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Briston is a village, civil parish and electoral ward in the English county of Norfolk.[1] The village is 11 miles (18 km) east north east of the town of Fakenham, 13.3 miles (21.4 km) west south west of Cromer, 20.3 miles (32.7 km) north north west of the city of Norwich, and 125 miles (201 km) north north east of London. The nearest railway station is at Sheringham for the Bittern Line which runs between Sheringham, Cromer and Norwich but a steam line is also available from Holt to Sheringham. The nearest airport is Norwich International Airport. The civil parish had in 2001 census, a population of 2,021, increasing to 2,439 at the 2011 Census.[2] For the purposes of local government, the parish falls within the district of North Norfolk. The village is situated on the route of the B1354 that runs between the A148 at Thursford and the B1149 at Saxthorpe.[3]

Briston Village sign, Norfolk.jpg
The village sign
Briston is located in Norfolk
Location within Norfolk
Area11.96 km2 (4.62 sq mi)
Population2,439 (parish, 2011 census)
• Density204/km2 (530/sq mi)
OS grid referenceTG060320
• London125 miles (201 km)
Civil parish
  • Briston CP
Shire county
Sovereign stateUnited Kingdom
Postcode districtNR24
Dialling code01263
AmbulanceEast of England
EU ParliamentEast of England
UK Parliament
List of places
52°51′12″N 1°03′34″E / 52.8534°N 1.05945°E / 52.8534; 1.05945Coordinates: 52°51′12″N 1°03′34″E / 52.8534°N 1.05945°E / 52.8534; 1.05945



The name Briston derives from Brurstuna, the settlement on the River Bure. Briston has an entry in the Domesday Book of 1085.[4] In the great book Briston is recorded by the name Brurstuna. The main landholder was William de Warenne who owned 60 acres (240,000 m2) of land from which had been previously the property of Toke, a Saxon Thegn who had been evicted after the defeat of the King Harold at the Battle of Hastings in 1066. This land was farmed by three Free Men or Socman and a further 280 acres (1.1 km2) was farmed by fourteen bordars. There was a pannage or woodland for 20 pigs which was valued at 16 shillings.

Village amenitiesEdit

Within the village there is a bakery, two butcher's shops, fishmonger, a grocer's, a small plant nursery and minimarket with Post Office. There are two garages, one in the village itself, and one on the outskirts of neighbouring Melton Constable; that also supplies petrol. Astley Primary school caters for younger children; older children go to High Schools at Reepham or Fakenham. Gresham’s boarding school in Holt is also available and is the closest school that provides secondary education. There is a community centre ('The Pavilion') that hosts a Youth Club and monthly film shows. For sport the village has a playing field with tennis courts, football pitches and a skate park, a bowling green and a playground for the children of the village (all attached to The Pavilion). There are two public houses in the village. On the outskirts of the village is the Three Horseshoes, a 16th-century inn with open log fire and oak beams that is currently undergoing refurbishment. In the centre of the village is the recently closed Green Man pub, which has now re-opened as the Explorers Bar . Nearby is the Copeman Centre, the former primary school, but for many years now the Village Hall. The local playschool meets here, as does the local dramatic group, the Briston Players; there are also regular shows of popular live keyboard and organ music. Also in the village is a lively Day Care Centre for local senior residents which meets two days a week, and provides good company, lunches, entertainment, and trips out in their minibus. Plenty of public footpaths are available linking all ends of the long village together which provide well for dog walkers.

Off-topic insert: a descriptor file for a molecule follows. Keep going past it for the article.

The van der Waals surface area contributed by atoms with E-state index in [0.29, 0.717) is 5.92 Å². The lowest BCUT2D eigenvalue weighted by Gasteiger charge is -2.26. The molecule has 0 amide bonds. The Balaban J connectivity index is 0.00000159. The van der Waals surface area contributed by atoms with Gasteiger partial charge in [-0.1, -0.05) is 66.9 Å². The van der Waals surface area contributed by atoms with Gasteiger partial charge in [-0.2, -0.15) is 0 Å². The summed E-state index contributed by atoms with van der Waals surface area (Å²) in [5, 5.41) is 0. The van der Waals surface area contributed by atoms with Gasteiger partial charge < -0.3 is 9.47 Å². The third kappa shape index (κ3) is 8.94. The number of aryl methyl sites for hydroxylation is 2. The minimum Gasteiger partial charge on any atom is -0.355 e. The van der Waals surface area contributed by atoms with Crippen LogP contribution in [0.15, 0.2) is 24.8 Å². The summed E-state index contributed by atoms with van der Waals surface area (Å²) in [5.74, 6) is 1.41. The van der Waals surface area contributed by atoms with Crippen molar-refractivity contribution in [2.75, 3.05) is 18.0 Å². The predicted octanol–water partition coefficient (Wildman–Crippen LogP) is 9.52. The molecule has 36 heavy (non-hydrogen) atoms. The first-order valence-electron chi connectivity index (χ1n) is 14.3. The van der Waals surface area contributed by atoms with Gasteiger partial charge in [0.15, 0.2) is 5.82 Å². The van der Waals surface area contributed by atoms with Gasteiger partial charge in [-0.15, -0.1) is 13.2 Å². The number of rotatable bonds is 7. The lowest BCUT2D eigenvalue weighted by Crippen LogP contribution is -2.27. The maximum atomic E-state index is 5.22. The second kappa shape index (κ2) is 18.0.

All Saints' parish churchEdit

The parish church of All Saints is unusual in that there is no church tower. It originally had a round tower but this collapsed in 1785[5] and was never re-built. In the towers place was built a bell-cote consisting of two plain brick pillars. The churches east window is decorated in a 14th-century style and the chancel screen was erected in memory of a former rector of the church the Reverend Charles Norris and dates from 1875. The church has a strange curiosity, a metal cello which was made by the village blacksmith in 1700, which is kept in a glass case at the back of the church. Mr Clithero, the blacksmith would play the instrument for many years in the church.[6]


  1. ^ OS Explorer Map 24 - Norfolk Coast Central. ISBN 0-319-21726-4.
  2. ^ "Ward/Parish population 2011". Retrieved 25 August 2015.
  3. ^ County A to Z Atlas, Street & Road maps Norfolk, page 228 ISBN 978-1-84348-614-5
  4. ^ The Domesday Book, Englands Heritage, Then and Now, Editor: Thomas Hinde,Norfolk page 187, Briston, ISBN 1-85833-440-3
  5. ^ Norfolk 1: Norwich and North-East, By Nikolaus Pevsner and Bill Wilson, Briston entry. ISBN 0-300-09607-0
  6. ^ The Popular Guide to Norfolk Churches,1:North-East Norfolk, By D.P. Mortlock & C.V. Roberts, 1981, Pub:Acorn Editions, Page 20 Briston All saints, ISBN 0-906554-04-7

External linksEdit

  Media related to Briston at Wikimedia Commons